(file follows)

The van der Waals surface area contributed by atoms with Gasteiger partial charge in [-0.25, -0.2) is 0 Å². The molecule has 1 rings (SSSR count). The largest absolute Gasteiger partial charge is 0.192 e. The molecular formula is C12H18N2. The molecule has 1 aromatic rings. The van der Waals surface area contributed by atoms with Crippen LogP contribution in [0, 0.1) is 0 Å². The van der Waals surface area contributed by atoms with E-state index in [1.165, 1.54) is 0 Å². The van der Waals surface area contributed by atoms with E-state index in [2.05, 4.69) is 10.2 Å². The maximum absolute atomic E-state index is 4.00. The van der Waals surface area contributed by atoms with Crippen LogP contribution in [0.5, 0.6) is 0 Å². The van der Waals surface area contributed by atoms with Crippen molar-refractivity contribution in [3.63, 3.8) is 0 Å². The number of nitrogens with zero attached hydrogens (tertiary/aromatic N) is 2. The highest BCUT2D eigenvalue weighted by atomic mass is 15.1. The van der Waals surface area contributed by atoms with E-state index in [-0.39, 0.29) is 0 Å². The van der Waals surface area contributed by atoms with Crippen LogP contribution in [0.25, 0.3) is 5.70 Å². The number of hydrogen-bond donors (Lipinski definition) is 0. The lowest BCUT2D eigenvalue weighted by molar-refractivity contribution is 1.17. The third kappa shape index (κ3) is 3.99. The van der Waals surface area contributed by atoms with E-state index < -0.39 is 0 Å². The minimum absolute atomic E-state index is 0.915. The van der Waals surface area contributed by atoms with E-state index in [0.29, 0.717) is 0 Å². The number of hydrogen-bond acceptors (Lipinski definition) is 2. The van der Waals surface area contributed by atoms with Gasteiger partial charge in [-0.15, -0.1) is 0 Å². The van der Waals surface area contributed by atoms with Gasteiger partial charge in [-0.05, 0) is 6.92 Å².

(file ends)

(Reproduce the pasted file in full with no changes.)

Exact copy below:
The van der Waals surface area contributed by atoms with Gasteiger partial charge in [-0.25, -0.2) is 0 Å². The molecule has 1 rings (SSSR count). The largest absolute Gasteiger partial charge is 0.192 e. The molecular formula is C12H18N2. The molecule has 1 aromatic rings. The van der Waals surface area contributed by atoms with Crippen LogP contribution in [0, 0.1) is 0 Å². The van der Waals surface area contributed by atoms with E-state index in [1.165, 1.54) is 0 Å². The van der Waals surface area contributed by atoms with E-state index in [2.05, 4.69) is 10.2 Å². The maximum absolute atomic E-state index is 4.00. The van der Waals surface area contributed by atoms with Crippen LogP contribution in [0.5, 0.6) is 0 Å². The van der Waals surface area contributed by atoms with Crippen molar-refractivity contribution in [3.63, 3.8) is 0 Å². The number of nitrogens with zero attached hydrogens (tertiary/aromatic N) is 2. The highest BCUT2D eigenvalue weighted by atomic mass is 15.1. The van der Waals surface area contributed by atoms with E-state index in [-0.39, 0.29) is 0 Å². The van der Waals surface area contributed by atoms with Crippen LogP contribution in [0.25, 0.3) is 5.70 Å². The number of hydrogen-bond donors (Lipinski definition) is 0. The lowest BCUT2D eigenvalue weighted by molar-refractivity contribution is 1.17. The third kappa shape index (κ3) is 3.99. The van der Waals surface area contributed by atoms with E-state index < -0.39 is 0 Å². The minimum absolute atomic E-state index is 0.915. The van der Waals surface area contributed by atoms with E-state index in [0.29, 0.717) is 0 Å². The number of hydrogen-bond acceptors (Lipinski definition) is 2. The van der Waals surface area contributed by atoms with Gasteiger partial charge in [-0.15, -0.1) is 0 Å². The van der Waals surface area contributed by atoms with Gasteiger partial charge in [-0.05, 0) is 6.92 Å².